Op. Palestine Won’t Play Trump’s Game, in Warsaw or Anywhere Else

The White House shares the Israeli government’s illegal settlement ideology and backs its attempts to normalize relations with the Arab world while maintaining control over our country. That’s why Palestine won’t participate in Trump’s anti-Peace Plan

The policies taken by the Trump administration have undermined peace and security in our region. By fully siding with the Israeli government, they have tried to normalize the Israeli occupation and the systematic denial of the Palestinian right to self-determination.

TheWarsaw Conferenceis part of this context. While the obvious target of the conference isIran, the Trump team aims to use this conference as an event to push for their vision forIsrael and Palestine, one that, based on the steps they have taken, is certainlynotabout peace making.

The basic requirement for any peace process to succeed is to address the interests of the parties involved. Certainly, as seen in Bosnia, Ireland or South Africa, such interests cannot contradict the obligations that each party has under international law. In other words, a peace process cannot be turned into an attempt to obtain amnesty for war crimes or to make one of the parties surrender its basic rights under the UN Charter.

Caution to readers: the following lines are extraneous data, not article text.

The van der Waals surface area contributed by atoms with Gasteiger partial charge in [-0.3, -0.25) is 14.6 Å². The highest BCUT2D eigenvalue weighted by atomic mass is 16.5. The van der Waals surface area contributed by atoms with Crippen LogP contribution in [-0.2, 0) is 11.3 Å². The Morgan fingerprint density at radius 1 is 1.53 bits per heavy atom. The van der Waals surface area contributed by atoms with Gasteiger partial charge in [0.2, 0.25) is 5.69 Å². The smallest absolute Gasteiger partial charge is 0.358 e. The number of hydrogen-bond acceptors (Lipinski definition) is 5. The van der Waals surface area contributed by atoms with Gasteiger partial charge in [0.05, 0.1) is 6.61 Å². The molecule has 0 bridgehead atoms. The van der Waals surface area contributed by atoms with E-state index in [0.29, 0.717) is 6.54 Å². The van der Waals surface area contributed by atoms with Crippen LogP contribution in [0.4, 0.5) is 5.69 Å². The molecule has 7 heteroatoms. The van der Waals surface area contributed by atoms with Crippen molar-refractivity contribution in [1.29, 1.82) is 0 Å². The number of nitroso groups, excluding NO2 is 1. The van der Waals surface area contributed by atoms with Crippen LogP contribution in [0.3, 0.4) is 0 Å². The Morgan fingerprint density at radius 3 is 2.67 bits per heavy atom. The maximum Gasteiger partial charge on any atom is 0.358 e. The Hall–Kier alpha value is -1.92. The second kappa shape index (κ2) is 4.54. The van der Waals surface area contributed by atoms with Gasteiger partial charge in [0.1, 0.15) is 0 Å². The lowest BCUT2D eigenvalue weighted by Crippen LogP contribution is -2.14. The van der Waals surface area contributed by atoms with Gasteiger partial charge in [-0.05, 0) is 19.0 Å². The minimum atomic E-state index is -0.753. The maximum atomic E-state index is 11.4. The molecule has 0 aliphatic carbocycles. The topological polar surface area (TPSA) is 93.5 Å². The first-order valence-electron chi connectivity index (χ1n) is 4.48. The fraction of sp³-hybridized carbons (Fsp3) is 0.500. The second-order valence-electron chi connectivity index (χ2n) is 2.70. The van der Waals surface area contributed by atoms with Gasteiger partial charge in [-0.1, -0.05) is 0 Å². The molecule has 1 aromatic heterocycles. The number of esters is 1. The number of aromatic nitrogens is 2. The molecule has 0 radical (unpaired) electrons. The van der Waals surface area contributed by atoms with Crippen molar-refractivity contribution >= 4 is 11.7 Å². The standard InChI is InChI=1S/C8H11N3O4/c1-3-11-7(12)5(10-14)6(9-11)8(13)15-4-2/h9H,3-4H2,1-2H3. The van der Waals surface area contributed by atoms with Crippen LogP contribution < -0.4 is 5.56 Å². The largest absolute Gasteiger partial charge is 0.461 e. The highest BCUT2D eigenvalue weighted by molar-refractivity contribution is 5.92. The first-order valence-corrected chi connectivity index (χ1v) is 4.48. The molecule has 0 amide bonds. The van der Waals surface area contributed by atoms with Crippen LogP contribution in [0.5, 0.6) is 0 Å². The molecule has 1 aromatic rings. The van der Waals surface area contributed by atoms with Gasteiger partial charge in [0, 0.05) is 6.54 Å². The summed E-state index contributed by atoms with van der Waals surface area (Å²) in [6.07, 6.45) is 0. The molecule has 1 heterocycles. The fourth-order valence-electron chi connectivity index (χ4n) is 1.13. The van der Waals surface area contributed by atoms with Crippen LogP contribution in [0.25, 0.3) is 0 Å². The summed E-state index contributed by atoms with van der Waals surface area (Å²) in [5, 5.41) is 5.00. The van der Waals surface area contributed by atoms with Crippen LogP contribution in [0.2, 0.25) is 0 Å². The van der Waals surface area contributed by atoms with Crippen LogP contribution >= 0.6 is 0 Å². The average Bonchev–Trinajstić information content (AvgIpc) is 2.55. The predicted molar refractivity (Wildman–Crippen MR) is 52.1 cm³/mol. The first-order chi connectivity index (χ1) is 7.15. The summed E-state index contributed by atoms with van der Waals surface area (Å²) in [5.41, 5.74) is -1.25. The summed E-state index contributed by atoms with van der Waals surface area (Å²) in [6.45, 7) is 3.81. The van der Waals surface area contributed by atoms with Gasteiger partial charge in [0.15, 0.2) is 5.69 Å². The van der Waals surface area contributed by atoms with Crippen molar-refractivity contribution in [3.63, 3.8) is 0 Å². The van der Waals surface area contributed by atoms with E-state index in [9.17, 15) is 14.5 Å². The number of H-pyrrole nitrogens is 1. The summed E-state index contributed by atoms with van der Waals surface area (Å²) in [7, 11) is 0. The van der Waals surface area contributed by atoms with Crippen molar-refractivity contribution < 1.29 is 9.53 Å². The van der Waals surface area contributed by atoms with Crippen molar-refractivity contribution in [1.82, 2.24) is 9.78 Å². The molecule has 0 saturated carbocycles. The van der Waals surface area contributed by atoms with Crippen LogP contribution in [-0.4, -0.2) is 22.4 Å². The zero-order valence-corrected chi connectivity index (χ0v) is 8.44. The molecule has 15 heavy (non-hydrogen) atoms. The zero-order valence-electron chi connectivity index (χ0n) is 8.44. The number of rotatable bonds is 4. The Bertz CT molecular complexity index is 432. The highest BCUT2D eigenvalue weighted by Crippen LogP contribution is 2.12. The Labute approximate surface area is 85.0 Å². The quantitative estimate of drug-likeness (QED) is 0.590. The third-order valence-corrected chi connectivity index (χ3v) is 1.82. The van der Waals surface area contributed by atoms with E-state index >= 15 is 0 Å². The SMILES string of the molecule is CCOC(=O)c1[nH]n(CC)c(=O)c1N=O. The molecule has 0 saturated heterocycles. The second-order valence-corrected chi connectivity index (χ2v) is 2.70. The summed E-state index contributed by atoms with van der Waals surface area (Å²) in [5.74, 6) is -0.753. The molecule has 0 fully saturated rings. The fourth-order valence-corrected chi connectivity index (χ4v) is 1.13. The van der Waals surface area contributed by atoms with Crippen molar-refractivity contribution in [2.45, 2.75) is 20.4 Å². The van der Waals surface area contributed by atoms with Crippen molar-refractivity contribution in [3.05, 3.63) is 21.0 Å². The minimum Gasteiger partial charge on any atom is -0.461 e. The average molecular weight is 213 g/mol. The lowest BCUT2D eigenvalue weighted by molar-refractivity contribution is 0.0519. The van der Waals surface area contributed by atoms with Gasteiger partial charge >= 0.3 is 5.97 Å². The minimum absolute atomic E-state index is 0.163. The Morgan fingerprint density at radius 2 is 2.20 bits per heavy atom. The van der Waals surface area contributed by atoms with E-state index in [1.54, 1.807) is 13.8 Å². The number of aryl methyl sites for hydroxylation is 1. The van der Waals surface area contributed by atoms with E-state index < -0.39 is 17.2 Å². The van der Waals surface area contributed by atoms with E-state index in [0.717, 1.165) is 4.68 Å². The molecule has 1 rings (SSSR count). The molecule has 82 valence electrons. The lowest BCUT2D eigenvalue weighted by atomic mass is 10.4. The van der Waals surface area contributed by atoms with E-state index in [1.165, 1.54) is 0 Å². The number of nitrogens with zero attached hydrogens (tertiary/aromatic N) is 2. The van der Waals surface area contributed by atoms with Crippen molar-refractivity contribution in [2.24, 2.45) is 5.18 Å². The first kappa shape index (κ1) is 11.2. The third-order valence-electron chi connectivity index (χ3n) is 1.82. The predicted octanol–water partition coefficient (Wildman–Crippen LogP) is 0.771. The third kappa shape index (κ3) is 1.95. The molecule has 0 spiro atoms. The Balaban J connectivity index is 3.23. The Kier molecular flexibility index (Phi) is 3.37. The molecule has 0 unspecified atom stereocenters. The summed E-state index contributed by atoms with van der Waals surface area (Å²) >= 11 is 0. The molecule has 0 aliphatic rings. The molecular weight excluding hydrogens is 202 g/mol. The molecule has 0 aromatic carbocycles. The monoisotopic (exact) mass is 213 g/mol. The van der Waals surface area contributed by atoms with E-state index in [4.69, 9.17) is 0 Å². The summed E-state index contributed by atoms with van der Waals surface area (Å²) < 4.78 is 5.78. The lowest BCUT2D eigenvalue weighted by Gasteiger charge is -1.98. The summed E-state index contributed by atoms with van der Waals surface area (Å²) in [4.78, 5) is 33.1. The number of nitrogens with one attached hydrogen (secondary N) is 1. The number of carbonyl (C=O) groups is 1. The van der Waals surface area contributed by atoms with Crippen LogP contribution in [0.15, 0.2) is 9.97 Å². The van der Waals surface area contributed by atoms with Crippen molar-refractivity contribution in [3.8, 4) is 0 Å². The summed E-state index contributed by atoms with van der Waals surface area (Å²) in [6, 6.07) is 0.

The interest of the Palestinian side is to have freedom and the fulfilment of its long overdue inalienable rights. It is forPalestiniansto have equal rights just like any other people and to live in peace and dignity. The Israeli side used to claim that their main interest was security. At least this is how the Camp David Agreement of 1978 was designed by President Carter: Israel gets security and Egypt gets its land back.

Today, the Israeli interest is characterized less by security concerns and more by its intention to annex the largest percentage of occupied Palestinian territory as possible. The Israeli interest, as shown by the Israeli government, is about apartheid, not peace.

The international community has an important role to play. Once a European foreign minister told me that while he agreed with recognizing Palestine and with the need of banning Israeli settlement products from their markers, taken such steps could be “harmful” for the “peace process.”

I asked whether their passive attitude towards Israeli violations of international law and UN resolutions made Israel more willingly to end the occupation, end its colonial-settlement enterprise or even to accept a meaningful peace process. He could not answer. In fact he knew the answer: Lack of international involvement has only encouraged Israel to continue deepen its colonial-settlement enterprise without fearing any international response.

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